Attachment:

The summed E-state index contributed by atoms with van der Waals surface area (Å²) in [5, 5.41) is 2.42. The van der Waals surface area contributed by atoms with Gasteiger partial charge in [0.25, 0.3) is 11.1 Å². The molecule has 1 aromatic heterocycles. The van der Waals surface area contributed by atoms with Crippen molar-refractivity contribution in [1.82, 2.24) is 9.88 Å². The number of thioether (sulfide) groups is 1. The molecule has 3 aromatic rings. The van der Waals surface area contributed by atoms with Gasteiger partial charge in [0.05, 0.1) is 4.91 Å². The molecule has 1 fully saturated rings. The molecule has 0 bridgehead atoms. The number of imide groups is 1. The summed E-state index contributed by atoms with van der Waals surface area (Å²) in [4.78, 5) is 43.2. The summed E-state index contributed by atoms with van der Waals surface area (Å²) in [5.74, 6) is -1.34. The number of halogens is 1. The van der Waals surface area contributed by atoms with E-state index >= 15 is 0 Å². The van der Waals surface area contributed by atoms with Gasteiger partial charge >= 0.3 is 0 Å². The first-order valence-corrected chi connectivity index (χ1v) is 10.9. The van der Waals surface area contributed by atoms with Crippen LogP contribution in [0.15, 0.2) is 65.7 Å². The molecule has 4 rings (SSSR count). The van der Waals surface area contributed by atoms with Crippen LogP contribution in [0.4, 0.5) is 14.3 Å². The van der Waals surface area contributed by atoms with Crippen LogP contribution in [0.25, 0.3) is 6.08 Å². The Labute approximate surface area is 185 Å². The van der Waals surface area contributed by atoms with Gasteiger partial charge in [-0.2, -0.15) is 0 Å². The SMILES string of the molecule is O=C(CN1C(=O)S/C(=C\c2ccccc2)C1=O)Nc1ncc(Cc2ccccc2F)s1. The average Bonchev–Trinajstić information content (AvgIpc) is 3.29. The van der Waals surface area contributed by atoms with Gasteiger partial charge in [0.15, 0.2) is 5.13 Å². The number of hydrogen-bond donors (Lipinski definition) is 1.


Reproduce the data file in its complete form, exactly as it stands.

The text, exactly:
The summed E-state index contributed by atoms with van der Waals surface area (Å²) in [5, 5.41) is 2.42. The van der Waals surface area contributed by atoms with Gasteiger partial charge in [0.25, 0.3) is 11.1 Å². The molecule has 1 aromatic heterocycles. The van der Waals surface area contributed by atoms with Crippen molar-refractivity contribution in [1.82, 2.24) is 9.88 Å². The number of thioether (sulfide) groups is 1. The molecule has 3 aromatic rings. The van der Waals surface area contributed by atoms with Gasteiger partial charge in [0.05, 0.1) is 4.91 Å². The molecule has 1 fully saturated rings. The molecule has 0 bridgehead atoms. The number of imide groups is 1. The summed E-state index contributed by atoms with van der Waals surface area (Å²) in [4.78, 5) is 43.2. The summed E-state index contributed by atoms with van der Waals surface area (Å²) in [5.74, 6) is -1.34. The number of halogens is 1. The van der Waals surface area contributed by atoms with E-state index >= 15 is 0 Å². The van der Waals surface area contributed by atoms with Gasteiger partial charge >= 0.3 is 0 Å². The first-order valence-corrected chi connectivity index (χ1v) is 10.9. The van der Waals surface area contributed by atoms with Crippen LogP contribution in [0.15, 0.2) is 65.7 Å². The molecule has 4 rings (SSSR count). The van der Waals surface area contributed by atoms with Crippen LogP contribution in [0.4, 0.5) is 14.3 Å². The van der Waals surface area contributed by atoms with Crippen LogP contribution in [0.25, 0.3) is 6.08 Å². The Labute approximate surface area is 185 Å². The van der Waals surface area contributed by atoms with Gasteiger partial charge in [-0.2, -0.15) is 0 Å². The SMILES string of the molecule is O=C(CN1C(=O)S/C(=C\c2ccccc2)C1=O)Nc1ncc(Cc2ccccc2F)s1. The average Bonchev–Trinajstić information content (AvgIpc) is 3.29. The van der Waals surface area contributed by atoms with Gasteiger partial charge in [0.15, 0.2) is 5.13 Å². The number of hydrogen-bond donors (Lipinski definition) is 1.